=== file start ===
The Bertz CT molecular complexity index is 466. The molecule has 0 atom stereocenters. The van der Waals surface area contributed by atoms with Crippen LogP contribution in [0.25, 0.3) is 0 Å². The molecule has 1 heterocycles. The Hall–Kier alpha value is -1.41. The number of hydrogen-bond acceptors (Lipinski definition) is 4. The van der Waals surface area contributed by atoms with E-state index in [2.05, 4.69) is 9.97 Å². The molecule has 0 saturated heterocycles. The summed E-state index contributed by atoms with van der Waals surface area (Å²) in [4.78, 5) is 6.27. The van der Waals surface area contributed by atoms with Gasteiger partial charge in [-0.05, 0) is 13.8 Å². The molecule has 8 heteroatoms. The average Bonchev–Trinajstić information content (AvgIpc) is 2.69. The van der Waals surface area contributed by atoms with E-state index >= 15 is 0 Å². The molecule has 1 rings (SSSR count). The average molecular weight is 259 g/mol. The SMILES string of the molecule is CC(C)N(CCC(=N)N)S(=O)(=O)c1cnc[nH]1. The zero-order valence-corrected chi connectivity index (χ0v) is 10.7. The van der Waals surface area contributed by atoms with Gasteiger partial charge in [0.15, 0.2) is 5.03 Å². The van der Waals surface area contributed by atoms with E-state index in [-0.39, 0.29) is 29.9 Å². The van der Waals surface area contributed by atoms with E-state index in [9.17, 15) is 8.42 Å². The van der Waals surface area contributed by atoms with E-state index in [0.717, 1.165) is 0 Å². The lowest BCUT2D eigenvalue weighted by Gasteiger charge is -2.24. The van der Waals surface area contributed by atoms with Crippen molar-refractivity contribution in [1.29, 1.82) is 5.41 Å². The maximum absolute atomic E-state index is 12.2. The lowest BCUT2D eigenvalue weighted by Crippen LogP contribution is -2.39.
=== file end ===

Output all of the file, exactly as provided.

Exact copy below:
The Bertz CT molecular complexity index is 466. The molecule has 0 atom stereocenters. The van der Waals surface area contributed by atoms with Crippen LogP contribution in [0.25, 0.3) is 0 Å². The molecule has 1 heterocycles. The Hall–Kier alpha value is -1.41. The number of hydrogen-bond acceptors (Lipinski definition) is 4. The van der Waals surface area contributed by atoms with E-state index in [2.05, 4.69) is 9.97 Å². The molecule has 0 saturated heterocycles. The summed E-state index contributed by atoms with van der Waals surface area (Å²) in [4.78, 5) is 6.27. The van der Waals surface area contributed by atoms with Gasteiger partial charge in [-0.05, 0) is 13.8 Å². The molecule has 8 heteroatoms. The average Bonchev–Trinajstić information content (AvgIpc) is 2.69. The van der Waals surface area contributed by atoms with E-state index >= 15 is 0 Å². The molecule has 1 rings (SSSR count). The average molecular weight is 259 g/mol. The SMILES string of the molecule is CC(C)N(CCC(=N)N)S(=O)(=O)c1cnc[nH]1. The zero-order valence-corrected chi connectivity index (χ0v) is 10.7. The van der Waals surface area contributed by atoms with Gasteiger partial charge in [0.15, 0.2) is 5.03 Å². The van der Waals surface area contributed by atoms with E-state index in [-0.39, 0.29) is 29.9 Å². The van der Waals surface area contributed by atoms with E-state index in [9.17, 15) is 8.42 Å². The van der Waals surface area contributed by atoms with E-state index in [0.717, 1.165) is 0 Å². The lowest BCUT2D eigenvalue weighted by Gasteiger charge is -2.24. The van der Waals surface area contributed by atoms with Crippen molar-refractivity contribution in [1.29, 1.82) is 5.41 Å². The maximum absolute atomic E-state index is 12.2. The lowest BCUT2D eigenvalue weighted by Crippen LogP contribution is -2.39.